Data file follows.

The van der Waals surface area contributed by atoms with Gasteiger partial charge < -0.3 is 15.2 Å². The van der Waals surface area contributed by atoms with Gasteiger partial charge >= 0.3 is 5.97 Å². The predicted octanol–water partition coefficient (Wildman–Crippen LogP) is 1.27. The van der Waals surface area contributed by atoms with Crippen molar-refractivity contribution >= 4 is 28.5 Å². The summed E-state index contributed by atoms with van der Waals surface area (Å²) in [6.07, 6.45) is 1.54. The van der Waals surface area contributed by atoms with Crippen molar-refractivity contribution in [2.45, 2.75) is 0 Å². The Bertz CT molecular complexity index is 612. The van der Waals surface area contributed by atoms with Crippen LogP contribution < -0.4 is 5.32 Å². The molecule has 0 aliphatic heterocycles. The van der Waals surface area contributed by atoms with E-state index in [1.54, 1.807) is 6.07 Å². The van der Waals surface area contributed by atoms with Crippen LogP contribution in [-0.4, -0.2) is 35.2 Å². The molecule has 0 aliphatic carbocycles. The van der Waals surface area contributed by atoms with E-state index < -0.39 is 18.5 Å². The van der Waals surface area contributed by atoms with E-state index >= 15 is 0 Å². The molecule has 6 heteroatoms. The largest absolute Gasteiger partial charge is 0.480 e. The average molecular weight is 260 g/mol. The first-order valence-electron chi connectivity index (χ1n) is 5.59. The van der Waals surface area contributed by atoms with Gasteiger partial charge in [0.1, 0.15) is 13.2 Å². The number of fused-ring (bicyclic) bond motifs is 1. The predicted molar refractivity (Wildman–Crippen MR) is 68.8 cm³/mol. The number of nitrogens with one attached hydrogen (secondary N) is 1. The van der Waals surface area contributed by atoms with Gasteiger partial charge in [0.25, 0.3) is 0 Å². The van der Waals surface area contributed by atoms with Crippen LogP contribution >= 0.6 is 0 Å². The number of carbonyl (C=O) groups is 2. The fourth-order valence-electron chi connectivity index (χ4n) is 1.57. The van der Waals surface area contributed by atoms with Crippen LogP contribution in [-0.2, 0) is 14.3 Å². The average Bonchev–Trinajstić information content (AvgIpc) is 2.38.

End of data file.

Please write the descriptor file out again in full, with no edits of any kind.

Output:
The van der Waals surface area contributed by atoms with Gasteiger partial charge < -0.3 is 15.2 Å². The van der Waals surface area contributed by atoms with Gasteiger partial charge >= 0.3 is 5.97 Å². The predicted octanol–water partition coefficient (Wildman–Crippen LogP) is 1.27. The van der Waals surface area contributed by atoms with Crippen molar-refractivity contribution >= 4 is 28.5 Å². The summed E-state index contributed by atoms with van der Waals surface area (Å²) in [6.07, 6.45) is 1.54. The van der Waals surface area contributed by atoms with Crippen molar-refractivity contribution in [2.45, 2.75) is 0 Å². The Bertz CT molecular complexity index is 612. The van der Waals surface area contributed by atoms with Crippen LogP contribution < -0.4 is 5.32 Å². The molecule has 0 aliphatic heterocycles. The van der Waals surface area contributed by atoms with E-state index in [1.54, 1.807) is 6.07 Å². The van der Waals surface area contributed by atoms with Crippen LogP contribution in [-0.4, -0.2) is 35.2 Å². The molecule has 0 aliphatic carbocycles. The van der Waals surface area contributed by atoms with E-state index < -0.39 is 18.5 Å². The van der Waals surface area contributed by atoms with E-state index >= 15 is 0 Å². The molecule has 6 heteroatoms. The largest absolute Gasteiger partial charge is 0.480 e. The average molecular weight is 260 g/mol. The first-order valence-electron chi connectivity index (χ1n) is 5.59. The van der Waals surface area contributed by atoms with Gasteiger partial charge in [0.1, 0.15) is 13.2 Å². The number of fused-ring (bicyclic) bond motifs is 1. The predicted molar refractivity (Wildman–Crippen MR) is 68.8 cm³/mol. The number of nitrogens with one attached hydrogen (secondary N) is 1. The van der Waals surface area contributed by atoms with Gasteiger partial charge in [0.25, 0.3) is 0 Å². The van der Waals surface area contributed by atoms with Crippen LogP contribution >= 0.6 is 0 Å². The number of carbonyl (C=O) groups is 2. The fourth-order valence-electron chi connectivity index (χ4n) is 1.57. The van der Waals surface area contributed by atoms with Crippen LogP contribution in [-0.2, 0) is 14.3 Å². The average Bonchev–Trinajstić information content (AvgIpc) is 2.38.